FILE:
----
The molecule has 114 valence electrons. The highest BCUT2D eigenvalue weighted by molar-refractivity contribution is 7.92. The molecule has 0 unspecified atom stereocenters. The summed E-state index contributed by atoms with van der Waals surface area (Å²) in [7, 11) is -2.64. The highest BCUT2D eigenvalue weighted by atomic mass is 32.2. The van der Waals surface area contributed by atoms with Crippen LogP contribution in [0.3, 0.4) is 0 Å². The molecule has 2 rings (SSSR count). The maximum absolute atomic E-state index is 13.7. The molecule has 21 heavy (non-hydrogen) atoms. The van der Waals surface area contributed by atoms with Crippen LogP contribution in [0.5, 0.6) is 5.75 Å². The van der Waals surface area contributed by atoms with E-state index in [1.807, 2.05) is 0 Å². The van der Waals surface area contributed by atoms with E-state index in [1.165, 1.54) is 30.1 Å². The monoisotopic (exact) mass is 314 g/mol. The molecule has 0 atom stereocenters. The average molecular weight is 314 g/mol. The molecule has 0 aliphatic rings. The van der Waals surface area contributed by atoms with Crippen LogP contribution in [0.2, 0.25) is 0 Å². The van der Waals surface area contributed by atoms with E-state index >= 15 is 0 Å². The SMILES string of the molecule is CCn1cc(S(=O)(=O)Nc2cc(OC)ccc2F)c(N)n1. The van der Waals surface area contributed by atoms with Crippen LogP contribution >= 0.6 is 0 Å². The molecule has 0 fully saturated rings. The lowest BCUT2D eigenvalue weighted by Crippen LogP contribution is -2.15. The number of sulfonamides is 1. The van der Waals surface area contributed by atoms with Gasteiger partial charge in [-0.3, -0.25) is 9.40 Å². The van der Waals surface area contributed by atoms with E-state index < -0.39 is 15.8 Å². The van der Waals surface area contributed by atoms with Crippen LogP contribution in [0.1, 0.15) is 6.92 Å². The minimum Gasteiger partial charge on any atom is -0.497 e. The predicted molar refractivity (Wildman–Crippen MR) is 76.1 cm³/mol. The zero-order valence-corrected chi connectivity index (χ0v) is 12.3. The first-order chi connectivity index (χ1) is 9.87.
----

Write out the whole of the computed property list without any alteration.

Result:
The molecule has 114 valence electrons. The highest BCUT2D eigenvalue weighted by molar-refractivity contribution is 7.92. The molecule has 0 unspecified atom stereocenters. The summed E-state index contributed by atoms with van der Waals surface area (Å²) in [7, 11) is -2.64. The highest BCUT2D eigenvalue weighted by atomic mass is 32.2. The van der Waals surface area contributed by atoms with Crippen LogP contribution in [0.3, 0.4) is 0 Å². The molecule has 2 rings (SSSR count). The maximum absolute atomic E-state index is 13.7. The molecule has 21 heavy (non-hydrogen) atoms. The van der Waals surface area contributed by atoms with Crippen LogP contribution in [0.5, 0.6) is 5.75 Å². The van der Waals surface area contributed by atoms with E-state index in [1.807, 2.05) is 0 Å². The van der Waals surface area contributed by atoms with E-state index in [1.165, 1.54) is 30.1 Å². The monoisotopic (exact) mass is 314 g/mol. The molecule has 0 atom stereocenters. The average molecular weight is 314 g/mol. The molecule has 0 aliphatic rings. The van der Waals surface area contributed by atoms with Crippen LogP contribution in [0.2, 0.25) is 0 Å². The van der Waals surface area contributed by atoms with E-state index >= 15 is 0 Å². The SMILES string of the molecule is CCn1cc(S(=O)(=O)Nc2cc(OC)ccc2F)c(N)n1. The van der Waals surface area contributed by atoms with Crippen LogP contribution >= 0.6 is 0 Å². The molecule has 0 fully saturated rings. The lowest BCUT2D eigenvalue weighted by Crippen LogP contribution is -2.15. The number of sulfonamides is 1. The van der Waals surface area contributed by atoms with Gasteiger partial charge in [-0.3, -0.25) is 9.40 Å². The van der Waals surface area contributed by atoms with E-state index < -0.39 is 15.8 Å². The van der Waals surface area contributed by atoms with Crippen LogP contribution in [0.1, 0.15) is 6.92 Å². The minimum Gasteiger partial charge on any atom is -0.497 e. The predicted molar refractivity (Wildman–Crippen MR) is 76.1 cm³/mol. The zero-order valence-corrected chi connectivity index (χ0v) is 12.3. The first-order chi connectivity index (χ1) is 9.87.